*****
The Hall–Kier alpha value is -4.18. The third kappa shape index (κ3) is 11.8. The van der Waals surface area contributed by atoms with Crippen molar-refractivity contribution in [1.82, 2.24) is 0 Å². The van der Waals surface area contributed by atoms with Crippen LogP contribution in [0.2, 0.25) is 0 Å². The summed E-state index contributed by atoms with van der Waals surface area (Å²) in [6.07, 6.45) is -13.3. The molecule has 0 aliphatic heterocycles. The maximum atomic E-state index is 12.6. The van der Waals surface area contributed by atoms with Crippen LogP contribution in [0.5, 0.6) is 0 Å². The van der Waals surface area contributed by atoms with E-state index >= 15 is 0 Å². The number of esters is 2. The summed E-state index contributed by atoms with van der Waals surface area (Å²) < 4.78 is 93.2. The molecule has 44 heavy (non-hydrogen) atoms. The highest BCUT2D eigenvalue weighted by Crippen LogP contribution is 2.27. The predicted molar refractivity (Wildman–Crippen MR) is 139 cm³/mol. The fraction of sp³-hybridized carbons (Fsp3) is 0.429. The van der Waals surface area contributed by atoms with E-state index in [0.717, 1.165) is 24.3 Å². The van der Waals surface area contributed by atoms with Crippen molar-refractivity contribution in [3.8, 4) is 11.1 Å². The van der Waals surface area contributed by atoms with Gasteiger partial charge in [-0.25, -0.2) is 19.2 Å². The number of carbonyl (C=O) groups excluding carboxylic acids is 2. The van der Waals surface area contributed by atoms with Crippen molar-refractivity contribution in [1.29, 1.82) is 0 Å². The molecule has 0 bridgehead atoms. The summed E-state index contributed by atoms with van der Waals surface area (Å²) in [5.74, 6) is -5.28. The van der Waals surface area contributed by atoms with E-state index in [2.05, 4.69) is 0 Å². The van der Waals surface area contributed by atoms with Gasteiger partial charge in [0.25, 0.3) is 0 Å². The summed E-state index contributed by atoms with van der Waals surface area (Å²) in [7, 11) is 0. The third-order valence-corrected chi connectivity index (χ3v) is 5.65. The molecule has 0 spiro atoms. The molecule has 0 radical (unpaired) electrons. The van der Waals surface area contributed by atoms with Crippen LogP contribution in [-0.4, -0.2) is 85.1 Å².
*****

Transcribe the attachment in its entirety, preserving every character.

The Hall–Kier alpha value is -4.18. The third kappa shape index (κ3) is 11.8. The van der Waals surface area contributed by atoms with Crippen molar-refractivity contribution in [1.82, 2.24) is 0 Å². The van der Waals surface area contributed by atoms with Crippen LogP contribution in [0.2, 0.25) is 0 Å². The summed E-state index contributed by atoms with van der Waals surface area (Å²) in [6.07, 6.45) is -13.3. The molecule has 0 aliphatic heterocycles. The maximum atomic E-state index is 12.6. The van der Waals surface area contributed by atoms with Crippen LogP contribution in [0.5, 0.6) is 0 Å². The van der Waals surface area contributed by atoms with E-state index >= 15 is 0 Å². The number of esters is 2. The summed E-state index contributed by atoms with van der Waals surface area (Å²) < 4.78 is 93.2. The molecule has 44 heavy (non-hydrogen) atoms. The highest BCUT2D eigenvalue weighted by Crippen LogP contribution is 2.27. The predicted molar refractivity (Wildman–Crippen MR) is 139 cm³/mol. The fraction of sp³-hybridized carbons (Fsp3) is 0.429. The van der Waals surface area contributed by atoms with E-state index in [0.717, 1.165) is 24.3 Å². The van der Waals surface area contributed by atoms with Crippen molar-refractivity contribution in [3.8, 4) is 11.1 Å². The van der Waals surface area contributed by atoms with Gasteiger partial charge in [-0.25, -0.2) is 19.2 Å². The number of carbonyl (C=O) groups excluding carboxylic acids is 2. The van der Waals surface area contributed by atoms with Crippen molar-refractivity contribution in [1.29, 1.82) is 0 Å². The molecule has 0 bridgehead atoms. The summed E-state index contributed by atoms with van der Waals surface area (Å²) in [5.74, 6) is -5.28. The van der Waals surface area contributed by atoms with E-state index in [2.05, 4.69) is 0 Å². The van der Waals surface area contributed by atoms with Gasteiger partial charge in [0.25, 0.3) is 0 Å². The summed E-state index contributed by atoms with van der Waals surface area (Å²) in [7, 11) is 0. The third-order valence-corrected chi connectivity index (χ3v) is 5.65. The molecule has 0 spiro atoms. The molecule has 0 radical (unpaired) electrons. The van der Waals surface area contributed by atoms with Crippen LogP contribution in [-0.4, -0.2) is 85.1 Å².